Tofu is one of the most popular ingredients in Asian cuisine, and has been around for over two thousand years. In North America, it is arguably an important source of protein for those who follow a plant-based diet. But even so, many are still not accustomed to the soy product. I get it, the silky and squishy texture is throwing you off, which is why you need to try tofu’s estranged cousin, tempeh.

What is tempeh?

Tempeh was thought to be an accidental creation when the Chinese brought the tofu industry to Indonesia, but somehow flourished in its own way–kind of like your sibling who was an accident but ended up being way smarter and more likeable than you. Just like tofu, it is a soy product, but comes with an entirely different set of textures and nutritional values due to its fermentation process.

In terms of texture, tempeh is essentially whole soybeans that have been cooked and pressed down into a patty, making it extra meaty, grainy, and filling. The fermentation process also gives a pleasant and slightly tangy flavour.

The nutritional value will vary depending on the specific product and brand, but tempeh’s use of whole soybeans and fermentation process overall provide a high content of nutrients. In just 100 grams, the soy product packs about 19 grams of protein, and is high in minerals including manganese, phosphorus, copper, magnesium, iron, potassium, calcium, zinc, and various vitamins.


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How do you cook it?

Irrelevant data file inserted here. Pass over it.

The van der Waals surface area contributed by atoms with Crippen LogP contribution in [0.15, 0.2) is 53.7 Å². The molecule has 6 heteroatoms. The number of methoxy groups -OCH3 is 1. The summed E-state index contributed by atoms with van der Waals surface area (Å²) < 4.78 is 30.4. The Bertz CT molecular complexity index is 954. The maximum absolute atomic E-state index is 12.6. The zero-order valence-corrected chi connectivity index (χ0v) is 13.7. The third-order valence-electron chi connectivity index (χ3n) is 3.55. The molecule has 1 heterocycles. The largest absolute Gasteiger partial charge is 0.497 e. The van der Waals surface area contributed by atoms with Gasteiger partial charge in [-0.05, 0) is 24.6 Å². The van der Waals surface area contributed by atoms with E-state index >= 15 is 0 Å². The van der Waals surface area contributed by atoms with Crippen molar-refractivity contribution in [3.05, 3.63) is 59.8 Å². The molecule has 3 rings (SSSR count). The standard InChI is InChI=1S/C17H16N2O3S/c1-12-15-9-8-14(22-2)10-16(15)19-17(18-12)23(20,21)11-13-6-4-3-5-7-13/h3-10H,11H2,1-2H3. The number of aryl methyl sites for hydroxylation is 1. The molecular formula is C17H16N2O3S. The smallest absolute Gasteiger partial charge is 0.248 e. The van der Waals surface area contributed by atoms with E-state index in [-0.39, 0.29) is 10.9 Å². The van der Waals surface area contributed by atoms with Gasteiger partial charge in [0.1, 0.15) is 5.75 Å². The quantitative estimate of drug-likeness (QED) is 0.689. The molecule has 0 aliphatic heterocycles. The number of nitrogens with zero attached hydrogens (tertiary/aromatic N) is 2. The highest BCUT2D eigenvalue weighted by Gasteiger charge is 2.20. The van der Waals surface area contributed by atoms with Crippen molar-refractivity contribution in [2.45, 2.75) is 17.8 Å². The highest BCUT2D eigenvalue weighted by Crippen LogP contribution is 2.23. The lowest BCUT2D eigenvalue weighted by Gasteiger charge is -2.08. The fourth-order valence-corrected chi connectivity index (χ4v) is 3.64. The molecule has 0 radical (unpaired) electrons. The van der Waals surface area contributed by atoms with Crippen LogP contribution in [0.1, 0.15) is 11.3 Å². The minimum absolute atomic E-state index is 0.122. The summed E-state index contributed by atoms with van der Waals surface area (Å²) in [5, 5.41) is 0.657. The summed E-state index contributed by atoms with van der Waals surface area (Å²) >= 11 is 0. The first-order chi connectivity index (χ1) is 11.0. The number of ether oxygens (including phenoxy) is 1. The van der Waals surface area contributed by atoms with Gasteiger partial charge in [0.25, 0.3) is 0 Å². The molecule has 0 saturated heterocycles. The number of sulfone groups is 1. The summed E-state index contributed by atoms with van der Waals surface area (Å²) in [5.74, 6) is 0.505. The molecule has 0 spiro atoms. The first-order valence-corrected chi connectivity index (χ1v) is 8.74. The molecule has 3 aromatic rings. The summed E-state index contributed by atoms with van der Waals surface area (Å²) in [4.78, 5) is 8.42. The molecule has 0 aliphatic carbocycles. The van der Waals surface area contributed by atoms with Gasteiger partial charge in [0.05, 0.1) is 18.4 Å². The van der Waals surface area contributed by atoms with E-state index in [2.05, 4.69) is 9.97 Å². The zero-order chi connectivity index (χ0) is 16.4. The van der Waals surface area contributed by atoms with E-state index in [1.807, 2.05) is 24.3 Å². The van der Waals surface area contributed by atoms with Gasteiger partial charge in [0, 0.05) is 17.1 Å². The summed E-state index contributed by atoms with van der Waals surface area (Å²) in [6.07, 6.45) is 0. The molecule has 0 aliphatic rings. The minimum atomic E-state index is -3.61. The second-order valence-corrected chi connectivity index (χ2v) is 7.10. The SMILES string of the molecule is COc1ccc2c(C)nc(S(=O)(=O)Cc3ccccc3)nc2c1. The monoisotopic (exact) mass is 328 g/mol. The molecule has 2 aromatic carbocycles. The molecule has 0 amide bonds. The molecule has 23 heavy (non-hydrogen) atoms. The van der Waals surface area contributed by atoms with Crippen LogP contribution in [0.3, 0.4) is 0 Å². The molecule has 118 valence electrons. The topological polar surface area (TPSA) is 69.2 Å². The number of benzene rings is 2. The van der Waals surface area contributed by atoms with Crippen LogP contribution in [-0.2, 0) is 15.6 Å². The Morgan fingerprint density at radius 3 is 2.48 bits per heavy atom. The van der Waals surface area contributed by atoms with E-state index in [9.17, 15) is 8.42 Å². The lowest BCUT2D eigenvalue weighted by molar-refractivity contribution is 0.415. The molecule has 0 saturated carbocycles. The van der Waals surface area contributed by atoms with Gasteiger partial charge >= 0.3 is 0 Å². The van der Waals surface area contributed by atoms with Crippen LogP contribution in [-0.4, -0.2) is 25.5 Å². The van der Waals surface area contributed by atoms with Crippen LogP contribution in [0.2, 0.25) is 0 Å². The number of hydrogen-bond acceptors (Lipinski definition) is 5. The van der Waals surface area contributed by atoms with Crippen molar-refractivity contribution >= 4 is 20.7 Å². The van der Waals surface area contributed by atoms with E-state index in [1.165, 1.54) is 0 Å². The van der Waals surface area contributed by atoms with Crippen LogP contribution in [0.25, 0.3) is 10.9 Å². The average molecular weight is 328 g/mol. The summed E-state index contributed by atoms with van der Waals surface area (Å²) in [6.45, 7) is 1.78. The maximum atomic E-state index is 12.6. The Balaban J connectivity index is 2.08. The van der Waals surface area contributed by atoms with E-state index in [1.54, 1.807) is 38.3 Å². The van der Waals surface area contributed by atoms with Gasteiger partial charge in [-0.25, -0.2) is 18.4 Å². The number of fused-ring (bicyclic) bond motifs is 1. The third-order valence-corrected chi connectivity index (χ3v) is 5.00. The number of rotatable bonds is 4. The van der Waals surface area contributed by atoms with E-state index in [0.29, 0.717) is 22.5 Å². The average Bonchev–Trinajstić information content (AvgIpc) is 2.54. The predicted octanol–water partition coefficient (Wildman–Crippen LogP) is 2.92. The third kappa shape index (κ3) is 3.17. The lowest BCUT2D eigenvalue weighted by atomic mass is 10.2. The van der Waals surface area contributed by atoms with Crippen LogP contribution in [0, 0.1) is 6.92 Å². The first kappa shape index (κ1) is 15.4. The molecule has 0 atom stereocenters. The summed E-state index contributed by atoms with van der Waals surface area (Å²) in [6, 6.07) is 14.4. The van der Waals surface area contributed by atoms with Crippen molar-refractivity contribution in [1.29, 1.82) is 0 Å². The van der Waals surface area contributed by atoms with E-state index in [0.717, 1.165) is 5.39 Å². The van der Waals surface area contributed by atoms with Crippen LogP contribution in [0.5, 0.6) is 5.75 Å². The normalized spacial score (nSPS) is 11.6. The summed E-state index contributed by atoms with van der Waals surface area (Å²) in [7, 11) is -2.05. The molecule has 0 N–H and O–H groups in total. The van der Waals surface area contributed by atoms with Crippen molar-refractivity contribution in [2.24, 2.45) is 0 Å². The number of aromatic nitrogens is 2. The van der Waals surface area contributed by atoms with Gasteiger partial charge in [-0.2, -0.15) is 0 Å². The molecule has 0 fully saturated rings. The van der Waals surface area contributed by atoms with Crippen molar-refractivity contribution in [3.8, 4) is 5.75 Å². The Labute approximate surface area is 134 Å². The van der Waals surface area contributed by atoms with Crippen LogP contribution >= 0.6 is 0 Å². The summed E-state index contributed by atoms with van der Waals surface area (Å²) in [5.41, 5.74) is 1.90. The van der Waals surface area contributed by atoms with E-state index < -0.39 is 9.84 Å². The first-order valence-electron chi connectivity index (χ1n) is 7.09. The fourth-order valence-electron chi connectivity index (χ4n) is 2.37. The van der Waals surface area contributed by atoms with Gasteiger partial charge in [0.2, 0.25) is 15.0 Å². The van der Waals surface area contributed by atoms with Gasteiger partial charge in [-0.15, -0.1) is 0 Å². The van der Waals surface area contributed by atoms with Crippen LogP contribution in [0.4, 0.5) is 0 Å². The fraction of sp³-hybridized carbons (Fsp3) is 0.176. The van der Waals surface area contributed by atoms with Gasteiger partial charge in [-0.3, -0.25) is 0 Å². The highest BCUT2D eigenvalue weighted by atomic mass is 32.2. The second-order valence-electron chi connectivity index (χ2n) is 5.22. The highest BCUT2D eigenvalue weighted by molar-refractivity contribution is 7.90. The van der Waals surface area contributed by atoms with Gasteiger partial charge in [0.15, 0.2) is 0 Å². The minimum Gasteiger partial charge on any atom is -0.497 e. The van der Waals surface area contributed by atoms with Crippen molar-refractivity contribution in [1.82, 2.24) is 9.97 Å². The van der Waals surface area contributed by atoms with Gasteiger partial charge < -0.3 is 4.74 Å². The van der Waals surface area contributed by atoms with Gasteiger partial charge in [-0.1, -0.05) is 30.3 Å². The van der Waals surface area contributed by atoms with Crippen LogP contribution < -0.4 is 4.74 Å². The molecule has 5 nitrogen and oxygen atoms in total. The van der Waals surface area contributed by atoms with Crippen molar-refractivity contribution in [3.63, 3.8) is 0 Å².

Tempeh is a super versatile ingredient that can be easily incorporated into just about any dish. It provides an excellent texture in tacos, fajitas, and chilis. It’s a also great substitute for tofu or meat for your favourite stir-fry. Or even enjoy it as a snack! Breaded strips of tempeh as a snack to appeal to everyone in your family.

Try our delicious vegan tempeh fries recipe.

Have you tried this unique fermented soy product? Love it? Hate it? Share with us your thoughts and your favourite ways to cook it.




Daniel is a Digital Marketing and Content Strategist at SPUD. He graduated from UBC with a degree in English and International Relations with a focus on environmental topics. A wordsmith by day and a bookman by night, he's a self-proclaimed gastronomic snob, a buck-a-shuck addict, a sub-par skier, and a devoted kingsguard of the oxford comma. He also frequents the dog park with a schnauzer named Duke. | Instagram: @dannnyellow

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